Rebecca L. Farnum
PhD Candidate, King's College London
On World Water Day 2002, then-UN Secretary-General Kofi Annan asserted that “the water problems of our world need not be only a cause of tension; they can also be a catalyst for cooperation”. This narrative contrasted with warnings of ‘water wars’ popular in the 1990s – predictions reinforced by then-UN Secretary-General Boutros Boutros-Ghali.
A variety of sometimes-contradictory claims about the relationships between water, peace, and conflict continue to be made. But the idea of ‘hydro-diplomacy’, using water to stimulate cooperative relations, has gained prominence. Susskind and Islam championed the rationale in their 2012 book. Tufts University has a graduate program in the field. The 2013 theme of World Water Day was “Water Cooperation”. A 2014 report from adelphi, “The Rise of Hydro-Diplomacy”, argued that greater foreign policy cooperation over shared waters can help resolve other conflicts and encourage regional integration.
While the concept is thus no longer new, hydro-diplomacy conversations have up till now been state-centric, intentionally focused on formal international relations and transboundary river basins. This paper will apply the notion of hydro-diplomacy to a fog-harvesting project in rural Southwest Morocco to interrogate the scalar potential of water-based environmental peacebuilding.
In the Anti-Atlas Mountains of Aït Baamrane, Dar Si Hmad for Development, Culture and Education oversees the world’s largest operational fog-harvesting system, piping potable water collected from the mountains’ extensive fog cover to some 400 Amazigh villagers. The local NGO spent ten years testing, building, and installing the fog system to ensure viability. Over this period, strong networks of trust were built with partner villages, enabling a variety of related projects. These include a Water School engaging rural children in environmental learning, capacity-building workshops supporting women seeking economic empowerment, and a study abroad program involving international audiences in the work. The Ethnographic Field School leverages the fog project’s uniqueness to attract students to a marginalized region. Activities focus on building equitable relationships with local communities, questioning mainstream narratives of Morocco and development, and exploring how traditional knowledges can be integrated in scientific innovation.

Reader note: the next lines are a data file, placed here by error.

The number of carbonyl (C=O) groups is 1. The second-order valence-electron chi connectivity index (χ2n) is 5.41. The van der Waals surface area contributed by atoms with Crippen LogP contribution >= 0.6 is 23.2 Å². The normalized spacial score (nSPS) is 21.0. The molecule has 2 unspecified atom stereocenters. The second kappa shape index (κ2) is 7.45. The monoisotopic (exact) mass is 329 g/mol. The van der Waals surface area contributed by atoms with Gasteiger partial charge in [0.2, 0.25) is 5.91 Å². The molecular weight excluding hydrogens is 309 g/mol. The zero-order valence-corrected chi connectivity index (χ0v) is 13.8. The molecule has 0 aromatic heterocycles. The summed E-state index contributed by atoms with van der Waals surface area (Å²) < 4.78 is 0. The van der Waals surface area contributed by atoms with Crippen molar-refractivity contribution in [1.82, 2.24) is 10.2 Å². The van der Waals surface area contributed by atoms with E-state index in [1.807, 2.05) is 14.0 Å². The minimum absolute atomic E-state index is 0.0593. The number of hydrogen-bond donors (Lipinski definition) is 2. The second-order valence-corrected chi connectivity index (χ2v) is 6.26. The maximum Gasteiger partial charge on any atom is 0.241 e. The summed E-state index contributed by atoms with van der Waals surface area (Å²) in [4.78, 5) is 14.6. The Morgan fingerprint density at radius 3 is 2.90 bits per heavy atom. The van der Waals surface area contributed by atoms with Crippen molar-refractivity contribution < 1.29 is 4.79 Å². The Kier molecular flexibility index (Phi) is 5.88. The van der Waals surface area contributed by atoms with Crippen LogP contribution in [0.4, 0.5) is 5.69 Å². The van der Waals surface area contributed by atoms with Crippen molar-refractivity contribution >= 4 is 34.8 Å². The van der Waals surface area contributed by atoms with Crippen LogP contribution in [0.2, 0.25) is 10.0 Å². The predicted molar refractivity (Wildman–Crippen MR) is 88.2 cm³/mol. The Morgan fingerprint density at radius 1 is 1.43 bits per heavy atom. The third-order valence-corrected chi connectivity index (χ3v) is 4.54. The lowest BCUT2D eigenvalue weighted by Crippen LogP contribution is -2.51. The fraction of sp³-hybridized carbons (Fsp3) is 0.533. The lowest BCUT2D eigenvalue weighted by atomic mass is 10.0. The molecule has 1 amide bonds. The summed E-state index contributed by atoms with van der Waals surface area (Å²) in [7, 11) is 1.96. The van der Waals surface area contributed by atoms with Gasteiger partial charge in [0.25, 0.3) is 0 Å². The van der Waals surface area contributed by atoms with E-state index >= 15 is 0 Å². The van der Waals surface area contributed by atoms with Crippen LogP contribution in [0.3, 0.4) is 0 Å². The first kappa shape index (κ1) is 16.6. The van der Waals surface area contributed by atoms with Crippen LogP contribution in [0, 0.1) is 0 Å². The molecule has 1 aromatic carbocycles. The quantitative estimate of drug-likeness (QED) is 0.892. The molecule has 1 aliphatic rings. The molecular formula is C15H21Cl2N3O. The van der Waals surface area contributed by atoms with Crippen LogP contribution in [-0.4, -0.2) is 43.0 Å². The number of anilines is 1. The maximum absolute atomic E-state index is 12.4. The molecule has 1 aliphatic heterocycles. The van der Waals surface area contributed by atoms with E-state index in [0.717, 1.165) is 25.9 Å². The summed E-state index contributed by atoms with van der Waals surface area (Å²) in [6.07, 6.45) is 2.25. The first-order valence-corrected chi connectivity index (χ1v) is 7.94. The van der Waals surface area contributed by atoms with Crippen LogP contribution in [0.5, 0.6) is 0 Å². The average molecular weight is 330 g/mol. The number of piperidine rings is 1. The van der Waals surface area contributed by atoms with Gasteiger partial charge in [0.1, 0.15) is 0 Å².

By intentionally using fog to facilitate collaborative exchange, Dar Si Hmad is engaging in a form of hydro-diplomacy. Drawing from ethnographic fieldwork using participant observation and semi-structured interviews with staff, students, and beneficiaries, this paper will demonstrate how fog water is being used to foster relationships that lay the groundwork for durable peace, intercultural understanding, and symbiotic growth.
Building on theories of Track 1 (official negotiations), 2 (unofficial dialogue between civil society leaders), and 3 (people-to-people relationship-building) Diplomacy from international relations scholarship, the paper will consider how the hydro-diplomacy of international relations can be bolstered by hydro-diplomacy focused on interpersonal relations – and how river basins need not be the only water source used in peacebuilding. Dar Si Hmad’s fog project and other local iterations of hydro-diplomacy should be better understood and integrated with the emerging literature on state-to-state water cooperation in order to develop holistic expertise, share best practices, and promote positive policy interventions.